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    Biological methanation of syngas from pyrolysis and gasification – promising concepts for implementation The need for increased biogas production is significant, and in the EU, there are plans for a substantial expansion in the coming years through the RePowerEU initiative. Part of the increase will come from the expansion of conventional digestion technology, where organic materials such as food waste, manure, and crop residues are used for biogas production. However, to meet the future increased demand, it is also necessary to utilize more difficult-to-digest substrates, such as biomass rich in lignocellulose, for biogas production. This could be forest residues such as branches and tops, sawdust, or bark. This type of substrates cannot be used in a conventional digestion process, and other technology chains are therefore required to convert such biomass into biomethane. This can be done by first converting the biomass into syngas through a thermochemical process such as gasification or pyrolysis. This is followed by a methanation process where the syngas is converted into biogas, and finally, the gas is upgraded to reach biomethane quality. These types of technology chains are not currently available on a commercial scale, but they have been demonstrated, for example, through the Gobigas project, where gasification was followed by catalytic methanation for biomethane production. As full-scale implementation of catalytic methanation of bio-syngas has not yet been achieved, thereis a need to develop alternative conversion technologies that can more cost-effectively achieve the methanation of woody biomass. One possible opportunity for to this is to apply biological methanation instead of a catalytic process. A biological process comes with several advantages, including a greater ability to handle contaminants, higher selectivity in the conversion of syngas, and operation at relatively low temperature and pressure, which simplifies material selection and reactor design. RISE, together with its partners, are developing a concept based on biological methanation of syngas. This project has examined the biological process's ability to handle contaminants in syngas through continuous experiments in carrier-filled trickle bed reactors with an active volume of 5 liters. The process's ability to handle and break down contaminants is an important parameter that can affect and simplify the design of the gas cleaning that occurs after gasification or pyrolysis. Another aspect of the project has been to put the experimental results into context at the concept and system level. Different production techniques for syngas have been mapped out, which could be combined with biological methanation. Based on the mapping, three types of plants have been selected for more detailed analyses of techno-economics, carbon footprint, and opportunities for increased carbon efficiency. The methanation experiments lasted for 552 days, and overall, it was a stable process with high turnover of syngas and high methane production over a long time. There have been some operational disturbances, mainly related to the supply of gas to the process (i.e. delivery of gas cylinders). However, biochemical inhibition or disturbances have been rare, demonstrating a high robustness for biological methanation of syngas. The breakdown of contaminants has been excellent in the process, with levels decreasing below the detection limit. At the same time, as contaminants have been continuously added to the process, microbiology has been able to maintain high turnover of hydrogen and carbon monoxide to methane. The specific methane production was high both during the reference period without contaminants and during the experimental periods with added contaminants. During long periods, the specific methane production has been around 4 L CH4/Lbed volume /day, which is about 4 times higher than our previously achieved results. The transition to thermophilic temperature and using carriers with higher effective surface area has contributed to this increase. During the project, three types of plants have been selected for more detailed analysis: 1) Gasification with Cortus process, which generates a relatively clean syngas with minimal purification needs before biological methanation. There is no need for co-location with a heating plant, but it is an advantage if there is access to the district heating network to sell waste heat. 2) Gasification with Bioshares' concept, where the gasifier is integrated into a larger cogeneration plant and where the produced syngas is purified with an RME-scrubber before biological methanation. Co-location with a larger cogeneration plant provides interesting synergies and integration opportunities, but also sets the boundaries for where the plants can be located. 3) Slow pyrolysis according to Envigas' concept, where the primary product is biochar and where the produced syngas is seen as a by-product. The syngas contains some impurities but generally requires no other purification than cooling to the right temperature (condensing out tars) before being added to biological methanation. This type of plant differs from plant types 1-2 in that the syngas formed is not the primary product, and the syngas has a relatively low energy value compared to the others. Syngas from plant types 2 and 3 contains some hydrocarbons (C1-C3) that are considered inert over the methanation step and therefore do not negatively affect the process. This means that heavier hydrocarbons do not need to be removed upstream, which would likely have been required with catalytic methanation. This leads to a higher system efficiency, and the need for reactor capacity for biological methanation decreases since there is less gas to be processed (more of the end-product consists of hydrocarbons already formed during the thermochemical conversion upstream). For all plant types, downstream of the methanation step, there is a need for further gas purification and upgrading. During the upgrading step carbon dioxide is separated to reach the product specification required by the end user. If long distance distribution is required a final process step consisting of a liquefaction plant for the production of liquid biogas (LBG) can be added to the concept. As another option, the systems can be supplemented with treatment of the carbon dioxide flow out of the upgrading plant, where the flow is processed by drying, compression, and cooling to produce liquid carbon dioxide. For plant type 2, where benzene is present in the syngas, this gas is expected to be separated with relatively high precision in the system and thereby generate a small flow of liquid benzene as a side product. The carbon dioxide emissions for the final product LBG are in the range of 1.6 to 2.6 gCO2-eq/MJLBG, which compares favorably to other types of second-generation biofuels. Compared to fossil gas, the reduction in greenhouse gas emissions is 96-97%. The carbon efficiency of the systems can be significantly increased if excess carbon dioxide is utilized either through BECCS or BECCU. If the carbon dioxide stream from the upgrading plant is processed into liquid carbon dioxide, the production cost is estimated to be 187-204 SEK/ton. If the product is to be sent to permanent storage the cost for transportation and storage would need to be added to estimate total cost of BECCS, but this is out of scope for the current project.. Assuming that BECCS is applied and that the entire carbon sink is allocated to the final product LBG, this will result in negative emissions in the range of -35 to -104 gCO2-eq/MJLBG. An alternative is to utilize excess carbon dioxide directly in the methanation process by boosting incoming gas with extra hydrogen. Hydrogen and carbon dioxide are then converted by methanogens, which generates extra methane. Since the addition of extra hydrogen is assumed to come from electrolysis, the additional methane production can likely be classified as electrofuel, so-called e-methane. The techno-economic evaluation results in a production cost ranging from 740 to 1300 SEK/MWhLBG, including all sensitivity scenarios. The lower price scenarios include a lower investment cost, which can be assumed to represent cases with public investment support. Overall, a large part of the scenarios are considered to be within the range of what can be considered market relevant production costs. This leads to the conclusion that there is techno-economic potential at this stage to justify continued development of concepts based on biological methanation of syngas. With scaling up and continued development in the right direction, the concepts may eventually lead to cost-effective utilization of forest residues for the production of biomethane at a commercially relevant scale. The next step in the development is scaling up to pilot scale, which will take place during 2023-2025 through an EU-funded project and will be carried out by RISE, Wärtsilä, Cortus and Swedish Gas Association. A pilot plant for biological methanation will then be operated with syngas from Cortus' gasifier in Höganäs.Projektet har finansierats av deltagande partners och Energimyndigheten (projektnummer 51438-1).</p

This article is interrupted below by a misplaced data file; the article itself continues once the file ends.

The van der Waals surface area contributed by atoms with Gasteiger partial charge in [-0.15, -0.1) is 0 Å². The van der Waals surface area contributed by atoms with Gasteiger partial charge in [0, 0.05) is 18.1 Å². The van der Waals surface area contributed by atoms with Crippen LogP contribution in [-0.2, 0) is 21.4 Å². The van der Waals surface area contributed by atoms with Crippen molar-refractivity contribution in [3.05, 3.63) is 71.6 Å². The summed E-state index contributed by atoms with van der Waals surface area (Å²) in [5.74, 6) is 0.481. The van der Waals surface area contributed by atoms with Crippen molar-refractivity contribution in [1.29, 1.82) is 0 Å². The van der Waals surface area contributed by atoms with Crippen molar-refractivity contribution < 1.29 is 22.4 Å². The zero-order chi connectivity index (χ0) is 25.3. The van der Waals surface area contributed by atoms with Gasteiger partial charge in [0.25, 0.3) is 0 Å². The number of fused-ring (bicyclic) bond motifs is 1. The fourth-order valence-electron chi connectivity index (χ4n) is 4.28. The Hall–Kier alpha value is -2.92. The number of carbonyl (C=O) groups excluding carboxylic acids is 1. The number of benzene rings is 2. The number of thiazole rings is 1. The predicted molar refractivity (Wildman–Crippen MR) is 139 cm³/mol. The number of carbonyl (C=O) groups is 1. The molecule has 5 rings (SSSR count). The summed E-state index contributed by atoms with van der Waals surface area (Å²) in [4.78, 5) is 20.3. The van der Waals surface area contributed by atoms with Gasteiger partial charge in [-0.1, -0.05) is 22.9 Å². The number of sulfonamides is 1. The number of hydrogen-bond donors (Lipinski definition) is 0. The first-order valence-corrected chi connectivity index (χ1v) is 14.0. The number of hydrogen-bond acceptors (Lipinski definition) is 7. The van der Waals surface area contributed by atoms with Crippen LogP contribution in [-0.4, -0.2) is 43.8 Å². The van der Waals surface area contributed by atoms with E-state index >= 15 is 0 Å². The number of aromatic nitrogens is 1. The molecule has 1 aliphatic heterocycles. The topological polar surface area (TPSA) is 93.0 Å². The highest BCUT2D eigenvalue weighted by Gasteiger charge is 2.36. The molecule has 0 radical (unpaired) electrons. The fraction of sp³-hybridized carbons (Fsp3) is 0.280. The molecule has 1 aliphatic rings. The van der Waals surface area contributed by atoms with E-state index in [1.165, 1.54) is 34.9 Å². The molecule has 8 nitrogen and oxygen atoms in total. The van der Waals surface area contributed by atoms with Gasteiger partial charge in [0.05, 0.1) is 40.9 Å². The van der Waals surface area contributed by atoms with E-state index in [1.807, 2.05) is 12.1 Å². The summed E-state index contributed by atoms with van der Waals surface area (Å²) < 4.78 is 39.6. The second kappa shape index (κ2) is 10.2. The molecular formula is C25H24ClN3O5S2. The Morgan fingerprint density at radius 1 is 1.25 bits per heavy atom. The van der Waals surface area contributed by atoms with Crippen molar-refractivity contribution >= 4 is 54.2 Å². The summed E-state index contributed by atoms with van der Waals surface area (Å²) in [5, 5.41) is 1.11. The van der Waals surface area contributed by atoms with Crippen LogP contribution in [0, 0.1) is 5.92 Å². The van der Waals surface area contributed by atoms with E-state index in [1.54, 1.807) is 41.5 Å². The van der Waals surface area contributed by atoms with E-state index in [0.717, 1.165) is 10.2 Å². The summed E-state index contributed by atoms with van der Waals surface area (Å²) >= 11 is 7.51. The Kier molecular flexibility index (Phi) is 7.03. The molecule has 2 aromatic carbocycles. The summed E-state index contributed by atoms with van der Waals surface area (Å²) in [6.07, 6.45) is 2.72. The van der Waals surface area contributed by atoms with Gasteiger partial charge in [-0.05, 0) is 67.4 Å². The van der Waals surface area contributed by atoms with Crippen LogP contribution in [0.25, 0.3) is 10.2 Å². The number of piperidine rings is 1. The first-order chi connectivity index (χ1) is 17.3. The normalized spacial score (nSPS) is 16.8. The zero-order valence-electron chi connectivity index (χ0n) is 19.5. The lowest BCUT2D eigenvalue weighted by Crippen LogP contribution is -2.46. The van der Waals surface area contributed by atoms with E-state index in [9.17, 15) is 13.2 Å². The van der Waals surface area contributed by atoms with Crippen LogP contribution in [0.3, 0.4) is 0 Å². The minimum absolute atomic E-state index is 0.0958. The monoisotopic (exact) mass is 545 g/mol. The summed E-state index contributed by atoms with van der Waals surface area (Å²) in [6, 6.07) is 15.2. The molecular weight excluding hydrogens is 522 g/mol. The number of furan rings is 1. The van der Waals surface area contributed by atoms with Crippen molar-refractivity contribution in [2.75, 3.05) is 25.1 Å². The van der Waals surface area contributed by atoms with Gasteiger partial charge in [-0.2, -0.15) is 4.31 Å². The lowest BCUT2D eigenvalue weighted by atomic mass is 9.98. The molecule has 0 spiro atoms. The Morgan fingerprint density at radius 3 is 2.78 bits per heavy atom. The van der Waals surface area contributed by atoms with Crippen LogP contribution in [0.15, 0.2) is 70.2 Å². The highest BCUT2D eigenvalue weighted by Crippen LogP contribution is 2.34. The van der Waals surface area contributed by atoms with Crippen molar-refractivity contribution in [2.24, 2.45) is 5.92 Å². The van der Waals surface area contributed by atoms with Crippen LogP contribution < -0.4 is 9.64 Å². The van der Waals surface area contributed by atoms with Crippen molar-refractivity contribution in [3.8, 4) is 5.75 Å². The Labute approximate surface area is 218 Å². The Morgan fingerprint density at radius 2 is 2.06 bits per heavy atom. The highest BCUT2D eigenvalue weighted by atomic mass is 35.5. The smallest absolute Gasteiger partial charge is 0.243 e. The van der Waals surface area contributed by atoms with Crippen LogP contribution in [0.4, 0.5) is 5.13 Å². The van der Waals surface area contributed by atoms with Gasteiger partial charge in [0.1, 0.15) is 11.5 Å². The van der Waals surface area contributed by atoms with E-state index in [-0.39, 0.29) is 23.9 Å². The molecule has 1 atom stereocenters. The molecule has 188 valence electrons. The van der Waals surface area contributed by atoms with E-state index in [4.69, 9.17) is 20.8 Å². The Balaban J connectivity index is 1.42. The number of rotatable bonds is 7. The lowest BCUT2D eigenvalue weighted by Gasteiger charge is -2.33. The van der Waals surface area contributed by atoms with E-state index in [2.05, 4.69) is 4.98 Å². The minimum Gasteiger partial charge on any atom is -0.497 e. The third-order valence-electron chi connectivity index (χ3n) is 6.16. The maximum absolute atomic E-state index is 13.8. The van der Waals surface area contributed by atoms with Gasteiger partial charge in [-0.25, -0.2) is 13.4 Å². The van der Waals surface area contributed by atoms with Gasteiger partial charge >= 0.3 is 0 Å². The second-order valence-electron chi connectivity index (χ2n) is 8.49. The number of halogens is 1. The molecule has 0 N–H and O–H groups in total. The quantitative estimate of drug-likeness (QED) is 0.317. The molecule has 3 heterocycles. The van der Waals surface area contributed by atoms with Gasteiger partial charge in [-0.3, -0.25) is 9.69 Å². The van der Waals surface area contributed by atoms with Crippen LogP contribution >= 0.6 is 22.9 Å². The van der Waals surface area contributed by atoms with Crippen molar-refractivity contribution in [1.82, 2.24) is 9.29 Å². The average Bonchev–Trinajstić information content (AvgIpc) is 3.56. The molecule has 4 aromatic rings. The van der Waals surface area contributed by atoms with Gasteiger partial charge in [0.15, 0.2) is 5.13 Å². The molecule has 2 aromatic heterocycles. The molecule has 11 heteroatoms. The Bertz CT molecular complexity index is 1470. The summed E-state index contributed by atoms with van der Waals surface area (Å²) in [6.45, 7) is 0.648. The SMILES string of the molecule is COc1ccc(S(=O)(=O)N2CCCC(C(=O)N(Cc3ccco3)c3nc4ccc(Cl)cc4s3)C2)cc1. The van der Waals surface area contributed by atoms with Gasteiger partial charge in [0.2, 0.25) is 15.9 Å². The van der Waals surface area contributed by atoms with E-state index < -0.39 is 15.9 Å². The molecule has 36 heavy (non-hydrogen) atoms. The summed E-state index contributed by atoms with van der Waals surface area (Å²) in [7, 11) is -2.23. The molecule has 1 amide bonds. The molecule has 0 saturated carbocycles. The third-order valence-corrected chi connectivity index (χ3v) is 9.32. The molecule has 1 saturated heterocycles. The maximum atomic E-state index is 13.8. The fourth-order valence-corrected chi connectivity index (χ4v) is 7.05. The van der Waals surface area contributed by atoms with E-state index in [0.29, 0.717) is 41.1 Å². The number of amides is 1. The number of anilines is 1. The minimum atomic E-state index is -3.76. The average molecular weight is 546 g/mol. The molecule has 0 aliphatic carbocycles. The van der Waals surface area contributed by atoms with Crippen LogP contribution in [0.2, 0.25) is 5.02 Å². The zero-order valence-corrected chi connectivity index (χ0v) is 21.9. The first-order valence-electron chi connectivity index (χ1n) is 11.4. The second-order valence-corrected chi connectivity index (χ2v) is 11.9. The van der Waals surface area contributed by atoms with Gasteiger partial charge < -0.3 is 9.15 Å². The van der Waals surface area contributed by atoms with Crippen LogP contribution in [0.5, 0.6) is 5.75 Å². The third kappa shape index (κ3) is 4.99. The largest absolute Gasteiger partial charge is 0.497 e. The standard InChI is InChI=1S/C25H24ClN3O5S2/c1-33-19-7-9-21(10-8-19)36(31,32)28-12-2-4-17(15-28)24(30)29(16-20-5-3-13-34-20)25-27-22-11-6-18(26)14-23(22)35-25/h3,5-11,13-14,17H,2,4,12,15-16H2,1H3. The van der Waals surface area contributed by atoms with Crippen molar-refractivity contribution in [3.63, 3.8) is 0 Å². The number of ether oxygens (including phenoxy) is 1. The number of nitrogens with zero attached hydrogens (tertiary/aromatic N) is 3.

Impact of functional integration and electrification on aluminium scrap in the automotive sector : A review